"Honey," Stella Faye said. "I've been grooming dogs for forty years and NO ONE has ever asked me for anything like that for a Maltese."

"Not yet," I told her. "But just you wait.  You know how people are always copying royalty...I think this is going to be the next big thing in canine fashion statements."

And Stella laughed.

But I'm pretty sure she still thinks I'm crazy.

So, to summarize, boot puffs are awesome but hard to explain, you should always ask people you know before getting a new groomer, and if you know what's good for you, you'll be on the look-out for a subversive skinhead grooming rebellion.

Friday, February 20, 2015

If We Could See The Future

So it was pretty cold this morning and I wanted to huddle in the house all day but I had to get the recycling on the curb first. I did what any sane woman would do: threw on the first outfit I could lay my hands on.

Which means that I ended up running out front in bright pink sweatpants and a red sweatshirt that make me look about 20 pounds heavier than I am.

And I realized if my 17 year old self:

Yes, that's my real hair.  

Could see the way my current self is apparently comfortable leaving the house:

How cute is Sassy photobombing me?

It might actually kill her.

Friday, February 13, 2015

Photojournalism in Action

Well, Opie got me an amazing camera for Christmas and I think it’s safe to say that I have never been more annoying. I mean, I'm  pretty sure I was annoying before--I am the one, after all, who essentially crawled down the side aisles at my nieces and nephew's First Communion masses and took surreptitious pictures--in one case, in direct defiance of the priest.

(It's interesting to note that several people told me I wasn't being surreptitious at all during these events yet still cheerfully accepted all copies of the pictures I tool.)

In any case, I'm even worse now--as anyone who has been at a family celebration with me in the last few months can attest to.

The thing is, this camera has a lot of amazing features that I'm still trying to figure out, including the ability to take action shots.

Which means that as soon as I got it out of the box, I asked Opie to run around the yard as fast as he could.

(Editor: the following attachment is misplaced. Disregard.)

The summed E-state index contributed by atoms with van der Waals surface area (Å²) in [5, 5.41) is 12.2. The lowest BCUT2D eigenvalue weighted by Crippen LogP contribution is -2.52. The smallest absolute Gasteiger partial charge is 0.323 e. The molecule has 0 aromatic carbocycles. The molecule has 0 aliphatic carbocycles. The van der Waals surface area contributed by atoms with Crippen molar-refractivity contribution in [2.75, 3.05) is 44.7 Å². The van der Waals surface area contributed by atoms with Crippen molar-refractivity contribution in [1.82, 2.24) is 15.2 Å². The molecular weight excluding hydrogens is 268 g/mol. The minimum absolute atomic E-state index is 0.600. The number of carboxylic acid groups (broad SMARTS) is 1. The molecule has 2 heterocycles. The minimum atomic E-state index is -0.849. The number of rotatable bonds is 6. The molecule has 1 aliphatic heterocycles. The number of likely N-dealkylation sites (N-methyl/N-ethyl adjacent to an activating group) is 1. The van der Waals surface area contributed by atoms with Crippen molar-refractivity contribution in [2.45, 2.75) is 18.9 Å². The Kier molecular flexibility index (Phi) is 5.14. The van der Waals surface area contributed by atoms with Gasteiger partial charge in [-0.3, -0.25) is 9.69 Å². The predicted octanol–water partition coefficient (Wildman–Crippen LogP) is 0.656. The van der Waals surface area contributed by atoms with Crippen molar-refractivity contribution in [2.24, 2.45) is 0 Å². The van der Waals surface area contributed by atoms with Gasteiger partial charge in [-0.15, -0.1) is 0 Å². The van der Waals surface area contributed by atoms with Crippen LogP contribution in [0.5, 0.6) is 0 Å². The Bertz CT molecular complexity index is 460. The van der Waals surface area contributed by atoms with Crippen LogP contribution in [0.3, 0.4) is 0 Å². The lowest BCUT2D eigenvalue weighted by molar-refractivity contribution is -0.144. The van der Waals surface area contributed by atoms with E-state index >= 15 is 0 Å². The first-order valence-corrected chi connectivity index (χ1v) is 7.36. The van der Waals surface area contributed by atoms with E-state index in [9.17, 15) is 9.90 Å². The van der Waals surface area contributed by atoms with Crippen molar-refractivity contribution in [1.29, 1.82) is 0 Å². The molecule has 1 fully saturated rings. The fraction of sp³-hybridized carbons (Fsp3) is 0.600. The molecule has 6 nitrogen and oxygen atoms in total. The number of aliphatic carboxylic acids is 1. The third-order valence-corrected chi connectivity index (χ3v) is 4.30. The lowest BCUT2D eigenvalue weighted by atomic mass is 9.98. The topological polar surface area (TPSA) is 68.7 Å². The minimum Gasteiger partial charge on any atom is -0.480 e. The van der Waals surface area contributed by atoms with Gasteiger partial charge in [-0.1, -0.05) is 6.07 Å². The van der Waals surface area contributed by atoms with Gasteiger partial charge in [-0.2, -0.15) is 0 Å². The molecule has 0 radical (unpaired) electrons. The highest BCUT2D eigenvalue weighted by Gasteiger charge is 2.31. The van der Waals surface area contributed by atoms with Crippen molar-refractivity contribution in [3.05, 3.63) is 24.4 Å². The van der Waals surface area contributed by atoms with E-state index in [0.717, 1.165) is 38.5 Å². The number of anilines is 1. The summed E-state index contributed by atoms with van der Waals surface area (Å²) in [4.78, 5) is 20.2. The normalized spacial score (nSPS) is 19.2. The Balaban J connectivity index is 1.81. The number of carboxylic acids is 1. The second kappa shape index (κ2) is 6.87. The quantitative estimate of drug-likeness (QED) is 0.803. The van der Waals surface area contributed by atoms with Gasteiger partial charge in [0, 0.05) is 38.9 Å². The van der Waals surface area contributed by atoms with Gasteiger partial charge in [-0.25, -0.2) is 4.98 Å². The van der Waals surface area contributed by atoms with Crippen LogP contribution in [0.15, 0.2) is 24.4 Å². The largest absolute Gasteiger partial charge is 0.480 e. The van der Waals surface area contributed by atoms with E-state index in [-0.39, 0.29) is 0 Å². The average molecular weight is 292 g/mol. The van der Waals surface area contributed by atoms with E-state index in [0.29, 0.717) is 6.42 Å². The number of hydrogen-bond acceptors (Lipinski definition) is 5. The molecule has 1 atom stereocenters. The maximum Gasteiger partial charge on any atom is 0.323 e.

"I don't really want pictures of me running around the yard like an idiot," he said.

"I'm not going to take pictures of you," I promised. "But if you start running, the dogs will run after you and I can get some shots of them."

He looked at me like I might be a little crazy but I'm used to that look so it didn't even faze me. "I'm not going to get tired of asking."  I assured him. And proved it by saying "Come on, just run.  Just a little jog?  Would it kill you to run a little bit? Come on! Please?!" until he caved.

Which was great because then I was able to test the burst motion shot thingy and get this picture of Bubba and Sassy.
Please note that I was true to my word,
you can't even see Opie's shadow in this!
A few more weeks of this and I think I'll be ready to start shooting for National Geographic.

And you might think this makes Opie a saint and me an unreasonable freak show but that’s because you don’t know all the things he refused  to do.

I mean, sure he’s been going on long nature walks with me and hauling my camera bag all over the place and even posing as I hone my skills for National Geographic:

(How about the squirrel photobomb?)

But after I got this shot:

And suggested that he run through the woods, crashing through the underbrush as fast as he could, so we could flush out even more birds, he said no.

Then when I mentioned that it would be even cooler to get a picture of these guys flying off the water:

He wouldn’t even consider jumping off the dock and doing a cannonball right into the middle of the lake.

And when I hinted that he could probably lure this hawk into an amazing, attack-mode pose:

By waving his arms in the air and rushing at its nest, he acted like I was kidding.

And when I told him that he should run through this flock of ducks:

like you see people do with seagulls on the beach, so I could get a shot of him surrounded by hundreds of birds flying in the air all around him, he reminded me that I had forced him to do that exact thing the last time we were in Florida (when I only had the little point and click Kodak) And not only did the birds NOT fly off like they do in the movies, they actually got in his way and then started chasing after him.